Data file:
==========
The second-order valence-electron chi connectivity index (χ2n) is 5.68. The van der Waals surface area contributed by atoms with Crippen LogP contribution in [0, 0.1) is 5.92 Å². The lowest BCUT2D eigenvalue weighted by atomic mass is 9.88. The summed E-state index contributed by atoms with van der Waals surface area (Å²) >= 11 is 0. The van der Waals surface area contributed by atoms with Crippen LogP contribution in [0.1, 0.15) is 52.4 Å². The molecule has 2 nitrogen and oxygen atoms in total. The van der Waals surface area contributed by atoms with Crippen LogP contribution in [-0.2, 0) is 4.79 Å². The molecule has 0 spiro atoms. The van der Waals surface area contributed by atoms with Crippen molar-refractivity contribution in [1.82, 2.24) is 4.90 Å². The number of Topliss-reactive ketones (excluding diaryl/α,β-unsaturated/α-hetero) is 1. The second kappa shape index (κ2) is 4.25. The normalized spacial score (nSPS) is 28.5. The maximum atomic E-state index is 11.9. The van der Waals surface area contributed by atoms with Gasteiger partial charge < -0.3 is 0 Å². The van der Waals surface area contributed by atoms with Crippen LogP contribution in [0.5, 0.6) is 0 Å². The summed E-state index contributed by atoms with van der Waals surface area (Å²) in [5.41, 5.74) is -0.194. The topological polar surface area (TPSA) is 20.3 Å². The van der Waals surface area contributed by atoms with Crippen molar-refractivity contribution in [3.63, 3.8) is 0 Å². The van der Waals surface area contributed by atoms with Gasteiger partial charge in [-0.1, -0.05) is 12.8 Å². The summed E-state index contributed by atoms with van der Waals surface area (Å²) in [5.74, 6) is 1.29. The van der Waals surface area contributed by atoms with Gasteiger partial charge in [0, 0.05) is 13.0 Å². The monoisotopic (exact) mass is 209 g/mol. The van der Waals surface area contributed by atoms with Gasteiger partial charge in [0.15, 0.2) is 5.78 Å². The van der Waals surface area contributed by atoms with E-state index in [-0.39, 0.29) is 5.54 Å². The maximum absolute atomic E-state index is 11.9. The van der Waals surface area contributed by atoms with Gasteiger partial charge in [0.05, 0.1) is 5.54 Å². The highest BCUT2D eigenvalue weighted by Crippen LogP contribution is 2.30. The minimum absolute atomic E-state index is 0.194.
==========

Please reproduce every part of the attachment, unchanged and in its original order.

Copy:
The second-order valence-electron chi connectivity index (χ2n) is 5.68. The van der Waals surface area contributed by atoms with Crippen LogP contribution in [0, 0.1) is 5.92 Å². The lowest BCUT2D eigenvalue weighted by atomic mass is 9.88. The summed E-state index contributed by atoms with van der Waals surface area (Å²) >= 11 is 0. The van der Waals surface area contributed by atoms with Crippen LogP contribution in [0.1, 0.15) is 52.4 Å². The molecule has 2 nitrogen and oxygen atoms in total. The van der Waals surface area contributed by atoms with Crippen LogP contribution in [-0.2, 0) is 4.79 Å². The molecule has 0 spiro atoms. The van der Waals surface area contributed by atoms with Crippen molar-refractivity contribution in [1.82, 2.24) is 4.90 Å². The number of Topliss-reactive ketones (excluding diaryl/α,β-unsaturated/α-hetero) is 1. The second kappa shape index (κ2) is 4.25. The normalized spacial score (nSPS) is 28.5. The maximum atomic E-state index is 11.9. The van der Waals surface area contributed by atoms with Gasteiger partial charge < -0.3 is 0 Å². The van der Waals surface area contributed by atoms with Crippen LogP contribution in [0.5, 0.6) is 0 Å². The summed E-state index contributed by atoms with van der Waals surface area (Å²) in [5.41, 5.74) is -0.194. The topological polar surface area (TPSA) is 20.3 Å². The van der Waals surface area contributed by atoms with Crippen molar-refractivity contribution in [3.63, 3.8) is 0 Å². The van der Waals surface area contributed by atoms with Gasteiger partial charge in [-0.1, -0.05) is 12.8 Å². The summed E-state index contributed by atoms with van der Waals surface area (Å²) in [5.74, 6) is 1.29. The van der Waals surface area contributed by atoms with Gasteiger partial charge in [0, 0.05) is 13.0 Å². The monoisotopic (exact) mass is 209 g/mol. The van der Waals surface area contributed by atoms with Gasteiger partial charge in [0.15, 0.2) is 5.78 Å². The van der Waals surface area contributed by atoms with E-state index in [-0.39, 0.29) is 5.54 Å². The maximum absolute atomic E-state index is 11.9. The van der Waals surface area contributed by atoms with Gasteiger partial charge in [0.05, 0.1) is 5.54 Å². The highest BCUT2D eigenvalue weighted by Crippen LogP contribution is 2.30. The minimum absolute atomic E-state index is 0.194.